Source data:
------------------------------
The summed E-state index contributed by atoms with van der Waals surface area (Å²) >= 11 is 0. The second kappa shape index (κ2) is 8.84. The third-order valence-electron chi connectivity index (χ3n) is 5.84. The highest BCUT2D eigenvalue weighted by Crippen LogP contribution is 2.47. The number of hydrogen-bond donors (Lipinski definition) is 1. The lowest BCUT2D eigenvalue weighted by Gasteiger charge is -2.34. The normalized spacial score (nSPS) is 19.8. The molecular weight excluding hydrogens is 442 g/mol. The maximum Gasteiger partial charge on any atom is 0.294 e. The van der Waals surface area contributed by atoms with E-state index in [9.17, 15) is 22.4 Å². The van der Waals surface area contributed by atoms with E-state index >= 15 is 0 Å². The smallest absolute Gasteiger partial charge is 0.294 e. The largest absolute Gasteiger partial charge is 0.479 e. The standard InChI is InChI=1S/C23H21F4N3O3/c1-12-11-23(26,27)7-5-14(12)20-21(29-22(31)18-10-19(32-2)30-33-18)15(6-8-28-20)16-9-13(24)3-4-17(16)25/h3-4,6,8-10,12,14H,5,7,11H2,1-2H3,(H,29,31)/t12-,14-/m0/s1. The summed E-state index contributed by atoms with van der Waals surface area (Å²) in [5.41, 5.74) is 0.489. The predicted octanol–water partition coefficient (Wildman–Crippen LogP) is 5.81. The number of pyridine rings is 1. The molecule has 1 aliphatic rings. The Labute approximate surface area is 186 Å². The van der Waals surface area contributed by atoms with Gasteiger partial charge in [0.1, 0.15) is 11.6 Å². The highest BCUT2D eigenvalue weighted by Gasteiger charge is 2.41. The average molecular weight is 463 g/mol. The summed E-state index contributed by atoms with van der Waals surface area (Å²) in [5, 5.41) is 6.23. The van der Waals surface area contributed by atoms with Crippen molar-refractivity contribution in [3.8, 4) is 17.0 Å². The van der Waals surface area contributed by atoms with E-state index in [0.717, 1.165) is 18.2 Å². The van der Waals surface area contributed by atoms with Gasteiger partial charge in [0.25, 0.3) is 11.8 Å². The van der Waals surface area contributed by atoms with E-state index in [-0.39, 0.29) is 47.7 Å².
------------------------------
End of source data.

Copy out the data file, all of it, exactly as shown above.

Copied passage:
The summed E-state index contributed by atoms with van der Waals surface area (Å²) >= 11 is 0. The second kappa shape index (κ2) is 8.84. The third-order valence-electron chi connectivity index (χ3n) is 5.84. The highest BCUT2D eigenvalue weighted by Crippen LogP contribution is 2.47. The number of hydrogen-bond donors (Lipinski definition) is 1. The lowest BCUT2D eigenvalue weighted by Gasteiger charge is -2.34. The normalized spacial score (nSPS) is 19.8. The molecular weight excluding hydrogens is 442 g/mol. The maximum Gasteiger partial charge on any atom is 0.294 e. The van der Waals surface area contributed by atoms with E-state index in [9.17, 15) is 22.4 Å². The van der Waals surface area contributed by atoms with E-state index >= 15 is 0 Å². The smallest absolute Gasteiger partial charge is 0.294 e. The largest absolute Gasteiger partial charge is 0.479 e. The standard InChI is InChI=1S/C23H21F4N3O3/c1-12-11-23(26,27)7-5-14(12)20-21(29-22(31)18-10-19(32-2)30-33-18)15(6-8-28-20)16-9-13(24)3-4-17(16)25/h3-4,6,8-10,12,14H,5,7,11H2,1-2H3,(H,29,31)/t12-,14-/m0/s1. The summed E-state index contributed by atoms with van der Waals surface area (Å²) in [5.41, 5.74) is 0.489. The predicted octanol–water partition coefficient (Wildman–Crippen LogP) is 5.81. The number of pyridine rings is 1. The molecule has 1 aliphatic rings. The Labute approximate surface area is 186 Å². The van der Waals surface area contributed by atoms with Gasteiger partial charge in [0.1, 0.15) is 11.6 Å². The highest BCUT2D eigenvalue weighted by Gasteiger charge is 2.41. The average molecular weight is 463 g/mol. The summed E-state index contributed by atoms with van der Waals surface area (Å²) in [5, 5.41) is 6.23. The van der Waals surface area contributed by atoms with Crippen molar-refractivity contribution in [3.8, 4) is 17.0 Å². The van der Waals surface area contributed by atoms with E-state index in [0.717, 1.165) is 18.2 Å². The van der Waals surface area contributed by atoms with Gasteiger partial charge in [0.25, 0.3) is 11.8 Å². The van der Waals surface area contributed by atoms with E-state index in [-0.39, 0.29) is 47.7 Å².